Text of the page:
Stress affects everyone. It is the body’s reaction to any change that needs a response or the feeling of being under abnormal pressure, which can be either positive or negative. Whether positive or negative, stress can strain your body and make it hard to function normally. Stress can be caused by several factors such as marriage, holidays, starting a new job, the death of a loved one, emotional problems, financial obligations, a traumatic event, and many other things. Stress can contribute to mental health conditions, including depression, anxiety, psychosis, and post-traumatic stress disorder. It is important to learn how to manage stress in a healthy and safe way through proper coping mechanisms.
Signs of Stress
There can be physical, mental, and behavioral signs of stress.
Physical signs may include:
- Stomach problems
- Shortness of breath
- Feeling tired or dizzy
- Cold or sweaty hands and feet
Mental signs of stress may include:
- Being forgetful
- Having difficulty concentrating
- Feeling irritable
- Constant worrying
- Racing thoughts
Behavioral signs may be: Eating more or less
- Avoiding others
- Having problems sleeping
- Procrastinating and avoiding responsibilities
- Increase use of alcohol, drugs, or cigarettes
- When you experience these signs, it is important to recognize that you are feeling stressed. Your response to stress can impact your health in a positive or a negative way. Make sure that you choose healthy ways to cope with stress.
Stress and Chronic Conditions
One may try to reduce stress with unhealthy behaviors such as eating a poor-quality diet, low exercise levels, smoking, or excessive alcohol consumption. This can increase a person’s risk of developing chronic conditions and can make the management of chronic conditions more difficult.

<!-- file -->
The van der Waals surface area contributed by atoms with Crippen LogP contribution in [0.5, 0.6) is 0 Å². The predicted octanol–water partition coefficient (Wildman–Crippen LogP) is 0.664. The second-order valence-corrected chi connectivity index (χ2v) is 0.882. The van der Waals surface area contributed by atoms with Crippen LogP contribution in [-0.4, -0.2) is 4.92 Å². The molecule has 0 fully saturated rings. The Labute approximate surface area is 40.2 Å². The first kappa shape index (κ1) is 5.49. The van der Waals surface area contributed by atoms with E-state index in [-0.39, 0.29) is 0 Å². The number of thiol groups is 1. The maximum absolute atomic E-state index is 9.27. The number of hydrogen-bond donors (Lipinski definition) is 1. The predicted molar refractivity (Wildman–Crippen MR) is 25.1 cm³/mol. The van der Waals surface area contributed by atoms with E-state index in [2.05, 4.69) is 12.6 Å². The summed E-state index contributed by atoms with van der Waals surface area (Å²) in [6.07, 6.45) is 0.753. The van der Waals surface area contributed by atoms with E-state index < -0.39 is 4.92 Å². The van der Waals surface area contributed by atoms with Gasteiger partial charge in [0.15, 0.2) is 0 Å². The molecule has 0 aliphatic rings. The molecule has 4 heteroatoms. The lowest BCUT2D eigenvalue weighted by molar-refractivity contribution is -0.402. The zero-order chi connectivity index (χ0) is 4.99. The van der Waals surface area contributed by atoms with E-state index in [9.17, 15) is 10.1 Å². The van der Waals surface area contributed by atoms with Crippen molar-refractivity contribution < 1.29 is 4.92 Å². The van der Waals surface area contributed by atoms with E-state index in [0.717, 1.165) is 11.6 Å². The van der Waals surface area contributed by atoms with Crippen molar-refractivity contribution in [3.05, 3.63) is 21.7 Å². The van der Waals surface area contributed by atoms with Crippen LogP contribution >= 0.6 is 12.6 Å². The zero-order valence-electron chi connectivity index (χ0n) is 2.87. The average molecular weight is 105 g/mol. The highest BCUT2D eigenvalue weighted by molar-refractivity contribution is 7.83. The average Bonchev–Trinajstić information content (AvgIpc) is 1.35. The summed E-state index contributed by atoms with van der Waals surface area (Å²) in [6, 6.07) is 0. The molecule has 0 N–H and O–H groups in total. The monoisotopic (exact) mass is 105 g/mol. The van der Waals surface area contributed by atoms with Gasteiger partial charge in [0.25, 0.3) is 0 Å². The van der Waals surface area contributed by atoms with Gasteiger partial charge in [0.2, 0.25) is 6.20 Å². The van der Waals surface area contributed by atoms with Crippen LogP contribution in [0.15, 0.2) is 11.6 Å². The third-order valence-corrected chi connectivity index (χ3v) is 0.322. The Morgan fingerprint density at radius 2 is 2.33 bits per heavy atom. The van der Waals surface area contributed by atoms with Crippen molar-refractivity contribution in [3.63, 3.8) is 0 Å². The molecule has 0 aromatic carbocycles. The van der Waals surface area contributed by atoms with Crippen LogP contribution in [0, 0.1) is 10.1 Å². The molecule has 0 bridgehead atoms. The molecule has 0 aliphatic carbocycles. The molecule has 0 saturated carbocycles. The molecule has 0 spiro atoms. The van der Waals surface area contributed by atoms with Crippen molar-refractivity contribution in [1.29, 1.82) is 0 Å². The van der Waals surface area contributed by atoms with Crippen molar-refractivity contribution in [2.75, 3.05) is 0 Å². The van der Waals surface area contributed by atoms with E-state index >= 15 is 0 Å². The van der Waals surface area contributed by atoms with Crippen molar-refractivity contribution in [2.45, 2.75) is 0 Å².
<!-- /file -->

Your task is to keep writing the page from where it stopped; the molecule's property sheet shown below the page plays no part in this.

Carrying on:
Stress affects the immune system and inflammatory processes and can have the potential to influence depression, coronary artery disease, and some cancers. High levels of stress can increase blood cholesterol, triglycerides, blood sugar, and blood pressure. These can all increase your risk for chronic conditions, such as heart disease and diabetes.
Living with a chronic condition, like diabetes, can trigger emotions such as anxiety and stress. Stress can make it more difficult to control diabetes as it may affect your daily routine, immune system, and blood sugar. Stress levels may rise when having to plan meals and measure blood sugar. Stress can also cause hormones to stimulate the liver to release stored sugar, causing blood sugar levels to rise and make management more difficult. It is important to know how to reduce and cope with stress in order to prevent and manage diabetes.
There are several ways you can cope with stress in a healthy way. When you are experiencing stress, it is important to identify what is triggering the feeling. Then, you can decide how to cope with the trigger.
Exercise can be very effective in relieving stress. It increases the production of endorphins, which are your brain’s “feel-good” neurotransmitters. It can also help regulate your sleep, which is often disrupted by stress, depression, and anxiety. Exercising can also boost your energy and help you remain calmer and more focused.
Any form of exercise or movement can increase your fitness level while decreasing stress. Some examples include walking, yoga, jogging, stair climbing, bicycling, weightlifting, swimming, yoga, and more. It is important to choose an activity that you enjoy.